Let a satellite of mass $M$ revolves around earth with a velocity $V$. Consider ideal conditions. No sun’s and other planets gravitational force. What happens to satellite when its mass is suddenly reduced to half of its original mass i.e $M/2$?
No change will happen, as gravitational force will become half as well, so acceleration (=force/mass) will remain same. Note that the speed of a particle in a gravitational orbit does not depend on its mass. Therefore, the satellite will continue to travel in the same orbit.
For the same reason, in absence of air drag, all objects at sea level fall with same acceleration.
However, if you want to conserve momentum after changing mass (not conserve the velocity), the trajectory will change. Since you have written that satellite was travelling with speed $v$ (always), the the orbit must be circular. Then, if momentum is conserved (speed will be doubled just after mass is halved), the satellite will fly away in a parabolic orbit.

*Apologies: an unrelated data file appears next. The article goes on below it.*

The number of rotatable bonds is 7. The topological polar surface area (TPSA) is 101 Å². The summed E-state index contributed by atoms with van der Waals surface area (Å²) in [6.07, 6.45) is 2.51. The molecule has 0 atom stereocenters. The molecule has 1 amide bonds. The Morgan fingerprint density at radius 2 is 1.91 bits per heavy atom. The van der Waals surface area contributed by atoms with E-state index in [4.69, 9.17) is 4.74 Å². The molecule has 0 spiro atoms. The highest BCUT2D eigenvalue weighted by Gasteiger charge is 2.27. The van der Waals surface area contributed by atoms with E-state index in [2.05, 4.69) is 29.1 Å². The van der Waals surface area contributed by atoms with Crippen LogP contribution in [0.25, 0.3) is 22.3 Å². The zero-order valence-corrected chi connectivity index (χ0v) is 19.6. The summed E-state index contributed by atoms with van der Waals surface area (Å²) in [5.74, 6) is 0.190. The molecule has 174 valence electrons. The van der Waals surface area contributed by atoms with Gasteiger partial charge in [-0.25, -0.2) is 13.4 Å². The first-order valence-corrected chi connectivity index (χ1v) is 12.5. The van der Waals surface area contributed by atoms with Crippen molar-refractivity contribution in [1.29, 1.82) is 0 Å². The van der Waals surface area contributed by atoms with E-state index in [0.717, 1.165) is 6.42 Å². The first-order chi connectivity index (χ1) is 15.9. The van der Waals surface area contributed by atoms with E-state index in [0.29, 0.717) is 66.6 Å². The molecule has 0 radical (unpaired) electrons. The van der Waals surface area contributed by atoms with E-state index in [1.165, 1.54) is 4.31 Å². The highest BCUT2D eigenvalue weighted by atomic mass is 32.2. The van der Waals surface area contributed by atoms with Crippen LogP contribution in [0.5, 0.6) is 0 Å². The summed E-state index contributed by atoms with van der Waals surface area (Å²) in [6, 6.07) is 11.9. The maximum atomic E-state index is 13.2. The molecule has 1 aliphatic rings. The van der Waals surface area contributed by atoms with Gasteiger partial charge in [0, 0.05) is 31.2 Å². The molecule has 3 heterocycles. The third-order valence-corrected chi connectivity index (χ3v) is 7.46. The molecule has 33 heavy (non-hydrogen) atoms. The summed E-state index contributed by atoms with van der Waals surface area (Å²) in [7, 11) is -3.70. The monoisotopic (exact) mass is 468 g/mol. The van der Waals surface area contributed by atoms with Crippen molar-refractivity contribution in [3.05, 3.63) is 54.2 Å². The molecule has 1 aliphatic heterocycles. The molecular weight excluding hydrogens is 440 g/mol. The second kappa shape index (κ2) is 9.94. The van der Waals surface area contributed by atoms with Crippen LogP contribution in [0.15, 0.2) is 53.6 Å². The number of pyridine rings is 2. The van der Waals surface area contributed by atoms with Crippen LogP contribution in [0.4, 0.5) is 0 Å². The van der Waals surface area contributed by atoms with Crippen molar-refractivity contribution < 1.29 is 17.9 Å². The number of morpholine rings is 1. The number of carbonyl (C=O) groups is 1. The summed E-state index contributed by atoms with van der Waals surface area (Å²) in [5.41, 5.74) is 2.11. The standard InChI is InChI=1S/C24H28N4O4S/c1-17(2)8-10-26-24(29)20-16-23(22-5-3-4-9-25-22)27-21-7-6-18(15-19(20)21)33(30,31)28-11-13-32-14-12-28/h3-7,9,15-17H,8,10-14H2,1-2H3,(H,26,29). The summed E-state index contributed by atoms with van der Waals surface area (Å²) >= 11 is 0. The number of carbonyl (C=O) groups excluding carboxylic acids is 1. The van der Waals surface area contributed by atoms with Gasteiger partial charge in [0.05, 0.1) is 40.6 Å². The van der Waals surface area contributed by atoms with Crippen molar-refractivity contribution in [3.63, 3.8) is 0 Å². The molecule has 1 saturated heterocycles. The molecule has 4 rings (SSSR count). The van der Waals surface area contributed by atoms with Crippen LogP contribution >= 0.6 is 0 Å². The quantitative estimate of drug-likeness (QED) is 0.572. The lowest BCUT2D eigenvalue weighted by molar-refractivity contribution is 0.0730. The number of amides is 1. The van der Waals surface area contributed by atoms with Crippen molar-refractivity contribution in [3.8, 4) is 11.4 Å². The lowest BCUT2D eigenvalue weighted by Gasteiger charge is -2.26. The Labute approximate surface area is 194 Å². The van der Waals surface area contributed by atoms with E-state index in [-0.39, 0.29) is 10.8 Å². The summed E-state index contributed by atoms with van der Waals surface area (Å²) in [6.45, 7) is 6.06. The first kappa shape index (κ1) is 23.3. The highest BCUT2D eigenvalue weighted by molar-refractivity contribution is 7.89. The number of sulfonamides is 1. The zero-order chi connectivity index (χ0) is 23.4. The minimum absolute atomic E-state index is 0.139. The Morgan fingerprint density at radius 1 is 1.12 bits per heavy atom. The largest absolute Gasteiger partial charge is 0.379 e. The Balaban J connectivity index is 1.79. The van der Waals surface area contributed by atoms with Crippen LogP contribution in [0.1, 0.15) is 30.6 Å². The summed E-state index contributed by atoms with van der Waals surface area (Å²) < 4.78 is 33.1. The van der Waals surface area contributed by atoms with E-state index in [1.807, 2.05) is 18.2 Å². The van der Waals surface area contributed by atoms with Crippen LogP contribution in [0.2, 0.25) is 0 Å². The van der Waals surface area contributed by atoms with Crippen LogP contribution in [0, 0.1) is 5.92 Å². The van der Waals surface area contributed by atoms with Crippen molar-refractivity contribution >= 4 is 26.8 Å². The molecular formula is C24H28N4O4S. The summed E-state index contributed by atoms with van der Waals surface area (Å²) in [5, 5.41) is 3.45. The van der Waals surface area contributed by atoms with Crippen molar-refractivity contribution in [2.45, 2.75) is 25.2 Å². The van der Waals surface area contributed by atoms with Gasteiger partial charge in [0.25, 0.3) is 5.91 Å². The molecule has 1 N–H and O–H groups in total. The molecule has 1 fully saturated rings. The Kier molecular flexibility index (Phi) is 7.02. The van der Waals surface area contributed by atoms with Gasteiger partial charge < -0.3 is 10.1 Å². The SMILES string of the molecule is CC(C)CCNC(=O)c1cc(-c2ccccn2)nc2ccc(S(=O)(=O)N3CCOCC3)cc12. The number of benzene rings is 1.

You don't suddenly "lose mass"... my scales tell me this every day.
In order to answer your question, we have to consider "where did the mass go?". This is because other conservation laws (momentum, angular momentum) come into play. If you say "mass is halved but my angular momentum is unchanged" then your orbital velocity doubled, and your satellite will start to describe a different path. If the mass is lost symmetrically (a little bit in each direction) then the remaining satellite will carry on as before (which you can see by considering the satellite to be made up of two equal halves; if these halves were orbiting together, connected by a piece of string, they will still orbit together if the string is cut).